Marketing words that boost engagement and conversions

Words are powerful. They can move us, engage our emotions in ways we don’t even realise and persuade us to take a course of action we may not have ordinarily taken.

That is why the words you use to help you tell the story of your products and services are so important. They can be the difference between telling and selling, and someone browsing or buying.

Fortunately, there are some words and phrases that have been tried and tested to help boost engagement and conversions regardless of your industry. So to help you, here are seven words I’ve found as a copywriter to be extremely effective, regardless of who or what I’m writing about.

1. “You”

No word in marketing is, or ever will be, as powerful as the word “you”. The more you can make your marketing about your target audience, and their needs, their problems, their desires and their frustrations the more effective it will be.

Remember your potential customer doesn’t care about you – at first anyway, they want to know what is in it for them and how you can solve their challenges and meet their needs like no-one else can.

With this in mind, one of your main objectives when writing your marketing material should be to use the word “you” as many times as possible. Customer focused words like “you” should appear at least twice as many times as self-focused words like your business name, “we”, “us”, “ours”, “me” or “I”. 

2. “Guarantee”

When you are willing to back your own product or service with a guarantee, particularly a 100% money back guarantee, you minimise the risk for your customer and give them a sense of safety and security at the time of purchase.

Offering a guarantee can also help you persuade your potential customer into feeling like they have nothing to lose and everything to gain by buying from you.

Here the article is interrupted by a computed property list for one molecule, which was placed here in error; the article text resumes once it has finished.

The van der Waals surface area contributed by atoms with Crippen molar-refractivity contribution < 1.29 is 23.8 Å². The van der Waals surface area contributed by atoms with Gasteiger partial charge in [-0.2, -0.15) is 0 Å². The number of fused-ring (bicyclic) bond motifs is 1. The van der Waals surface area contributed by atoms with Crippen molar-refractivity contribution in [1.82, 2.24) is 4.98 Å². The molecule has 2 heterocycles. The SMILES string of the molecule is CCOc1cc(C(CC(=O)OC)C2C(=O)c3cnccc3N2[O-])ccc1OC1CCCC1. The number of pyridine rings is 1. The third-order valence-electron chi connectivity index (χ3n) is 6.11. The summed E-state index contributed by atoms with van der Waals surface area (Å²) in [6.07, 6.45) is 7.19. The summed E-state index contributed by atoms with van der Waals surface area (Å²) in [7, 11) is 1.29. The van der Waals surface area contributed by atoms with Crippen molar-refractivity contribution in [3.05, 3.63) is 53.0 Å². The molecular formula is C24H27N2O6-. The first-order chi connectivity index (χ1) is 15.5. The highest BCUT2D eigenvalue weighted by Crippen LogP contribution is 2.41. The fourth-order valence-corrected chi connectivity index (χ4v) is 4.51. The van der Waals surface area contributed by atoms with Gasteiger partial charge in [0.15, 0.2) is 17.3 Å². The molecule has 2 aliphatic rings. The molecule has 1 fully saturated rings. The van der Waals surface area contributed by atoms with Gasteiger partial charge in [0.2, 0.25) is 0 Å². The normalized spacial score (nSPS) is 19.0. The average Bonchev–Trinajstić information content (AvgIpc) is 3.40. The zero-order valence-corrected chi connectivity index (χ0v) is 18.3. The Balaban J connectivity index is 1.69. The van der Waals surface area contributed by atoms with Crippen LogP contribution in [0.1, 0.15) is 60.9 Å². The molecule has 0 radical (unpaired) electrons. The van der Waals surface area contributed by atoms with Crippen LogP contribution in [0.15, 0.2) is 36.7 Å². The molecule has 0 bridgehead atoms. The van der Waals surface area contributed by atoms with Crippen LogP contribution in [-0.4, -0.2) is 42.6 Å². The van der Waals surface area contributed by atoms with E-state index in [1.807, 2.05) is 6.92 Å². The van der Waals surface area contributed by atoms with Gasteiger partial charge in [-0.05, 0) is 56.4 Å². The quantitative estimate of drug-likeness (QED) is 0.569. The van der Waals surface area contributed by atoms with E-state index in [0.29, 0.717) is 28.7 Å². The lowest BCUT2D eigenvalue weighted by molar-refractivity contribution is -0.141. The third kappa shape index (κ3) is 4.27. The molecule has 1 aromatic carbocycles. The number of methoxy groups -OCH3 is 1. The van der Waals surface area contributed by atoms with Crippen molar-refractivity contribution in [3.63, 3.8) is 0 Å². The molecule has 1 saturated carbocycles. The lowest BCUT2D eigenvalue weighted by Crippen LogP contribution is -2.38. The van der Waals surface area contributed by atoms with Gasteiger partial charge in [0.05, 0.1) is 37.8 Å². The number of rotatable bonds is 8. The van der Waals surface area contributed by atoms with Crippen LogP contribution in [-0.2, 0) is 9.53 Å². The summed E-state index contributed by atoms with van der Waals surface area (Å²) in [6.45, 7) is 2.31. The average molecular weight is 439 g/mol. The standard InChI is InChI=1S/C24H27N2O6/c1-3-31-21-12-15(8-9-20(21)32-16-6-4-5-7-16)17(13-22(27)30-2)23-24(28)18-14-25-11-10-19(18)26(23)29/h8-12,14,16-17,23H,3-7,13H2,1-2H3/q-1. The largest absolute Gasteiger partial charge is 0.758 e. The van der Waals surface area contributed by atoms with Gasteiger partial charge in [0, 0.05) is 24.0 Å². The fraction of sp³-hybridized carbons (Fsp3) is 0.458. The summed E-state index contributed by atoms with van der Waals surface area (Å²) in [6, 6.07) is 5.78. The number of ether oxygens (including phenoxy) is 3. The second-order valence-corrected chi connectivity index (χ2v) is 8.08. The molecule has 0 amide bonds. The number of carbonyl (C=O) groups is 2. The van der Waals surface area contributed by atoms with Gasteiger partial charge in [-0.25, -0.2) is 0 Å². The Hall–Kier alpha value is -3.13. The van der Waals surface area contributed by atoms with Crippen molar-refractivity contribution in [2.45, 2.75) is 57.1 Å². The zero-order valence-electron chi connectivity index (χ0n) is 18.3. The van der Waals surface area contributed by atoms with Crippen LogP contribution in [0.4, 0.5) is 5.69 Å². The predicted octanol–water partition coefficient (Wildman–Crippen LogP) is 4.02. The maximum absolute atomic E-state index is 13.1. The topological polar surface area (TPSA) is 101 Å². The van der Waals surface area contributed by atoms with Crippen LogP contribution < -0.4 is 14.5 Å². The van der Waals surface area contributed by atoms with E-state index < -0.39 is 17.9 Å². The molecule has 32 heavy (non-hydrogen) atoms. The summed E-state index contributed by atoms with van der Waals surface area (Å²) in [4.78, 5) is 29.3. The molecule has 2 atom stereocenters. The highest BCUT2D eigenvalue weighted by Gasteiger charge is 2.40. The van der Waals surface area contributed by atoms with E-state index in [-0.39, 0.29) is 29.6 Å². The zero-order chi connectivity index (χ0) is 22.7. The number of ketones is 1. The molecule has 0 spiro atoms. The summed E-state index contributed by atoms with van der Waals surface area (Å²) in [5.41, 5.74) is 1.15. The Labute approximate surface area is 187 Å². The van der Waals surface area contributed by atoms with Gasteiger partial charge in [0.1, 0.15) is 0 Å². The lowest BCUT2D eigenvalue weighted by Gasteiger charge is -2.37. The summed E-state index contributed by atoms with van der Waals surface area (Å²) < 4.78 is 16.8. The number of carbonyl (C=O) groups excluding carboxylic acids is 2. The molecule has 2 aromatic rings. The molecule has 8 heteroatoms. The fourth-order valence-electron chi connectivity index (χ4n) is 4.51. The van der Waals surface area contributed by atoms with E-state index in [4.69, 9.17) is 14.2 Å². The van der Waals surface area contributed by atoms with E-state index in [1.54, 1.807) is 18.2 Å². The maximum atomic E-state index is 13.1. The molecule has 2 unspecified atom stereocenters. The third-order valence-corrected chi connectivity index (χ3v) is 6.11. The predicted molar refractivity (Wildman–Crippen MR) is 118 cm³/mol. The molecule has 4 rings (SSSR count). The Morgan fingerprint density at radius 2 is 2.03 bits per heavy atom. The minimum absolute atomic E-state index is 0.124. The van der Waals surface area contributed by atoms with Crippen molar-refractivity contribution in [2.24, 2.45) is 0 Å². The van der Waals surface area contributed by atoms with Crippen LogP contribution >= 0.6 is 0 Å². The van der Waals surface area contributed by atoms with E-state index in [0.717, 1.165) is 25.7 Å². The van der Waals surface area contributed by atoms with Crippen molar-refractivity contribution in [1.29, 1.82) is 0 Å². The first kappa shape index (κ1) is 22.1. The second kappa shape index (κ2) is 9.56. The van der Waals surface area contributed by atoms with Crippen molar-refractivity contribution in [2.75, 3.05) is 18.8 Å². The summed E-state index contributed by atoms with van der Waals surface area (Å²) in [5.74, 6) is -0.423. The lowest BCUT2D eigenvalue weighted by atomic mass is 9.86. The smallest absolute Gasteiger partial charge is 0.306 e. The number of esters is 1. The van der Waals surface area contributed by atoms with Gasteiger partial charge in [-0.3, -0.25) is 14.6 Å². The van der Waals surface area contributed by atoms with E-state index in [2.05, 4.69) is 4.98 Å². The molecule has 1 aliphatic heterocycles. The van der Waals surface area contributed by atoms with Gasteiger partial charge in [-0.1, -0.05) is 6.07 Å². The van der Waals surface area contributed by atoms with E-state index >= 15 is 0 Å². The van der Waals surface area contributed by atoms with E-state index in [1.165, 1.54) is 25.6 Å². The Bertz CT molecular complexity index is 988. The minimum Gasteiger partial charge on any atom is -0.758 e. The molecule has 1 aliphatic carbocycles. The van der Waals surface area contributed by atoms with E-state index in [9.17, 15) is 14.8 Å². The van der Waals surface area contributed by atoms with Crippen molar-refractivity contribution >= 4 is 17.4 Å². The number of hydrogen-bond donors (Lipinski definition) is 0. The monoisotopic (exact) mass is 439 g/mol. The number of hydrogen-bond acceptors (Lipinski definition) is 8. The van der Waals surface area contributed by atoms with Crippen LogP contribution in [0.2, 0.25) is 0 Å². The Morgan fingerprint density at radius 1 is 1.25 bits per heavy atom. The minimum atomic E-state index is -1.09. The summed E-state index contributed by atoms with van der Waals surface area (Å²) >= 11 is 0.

3. “Free”

While some marketers over the years have questioned whether the word “free” is still effective in marketing, the fact remains that we all love freebies. The impact of the word, however, depends greatly on what it is linked to.

“A free quote” for instance, isn’t a good “free” incentive. Let’s be honest, would you pay someone to come and give you a quote for a job if a quote was all they were giving? I know I wouldn’t, it’s just something we do in order to generate business.

The key is to offer something that is relevant and of value to your audience. So if you were looking at offering the ever popular “free consultation”, instead of leaving it at that, articulate what value they will receive in a consultation with you (and FYI a sales presentation or the opportunity to come and “find out how we can help you” isn’t value). What will you give them, or talk about in the consultation? What will they have or be able to do by the end of it?

When you start approaching your free offers like this, you will start to see just how powerful the word “free” can be in your marketing.

4. “Instant”

Let’s face it; given our lifestyle, most people you market to will have a short attention span, little patience and a growing desire for instant gratification. You only need to look at the growing credit card debt to see this is true. We don’t want to wait, we want it now and, while some of us may meet it with some scepticism, we are, generally speaking, intrigued by anything and anyone who can deliver us the instant results or changes we are looking for.

If you can build an instant element into your offering and marketing, whether it is instant access, download, delivery, implementation, value or results, it can be incredibly rewarding.

A word of warning though, when you build up a customer’s expectations like this you need to be 100% confident that you can deliver on it. If there is one shadow of a doubt – or you have to rely on someone else to fulfil your “instant” promise (like a third party or supplier) think about what else you could do instead.

5. “Easy”, “Quick” or “Shortcut”

We all want to know the easiest option or the quickest way, it forms part of our desire for instant gratification. We’re willing to look at whatever will speed up the process of being, doing or having what we want, or make the process that much easier.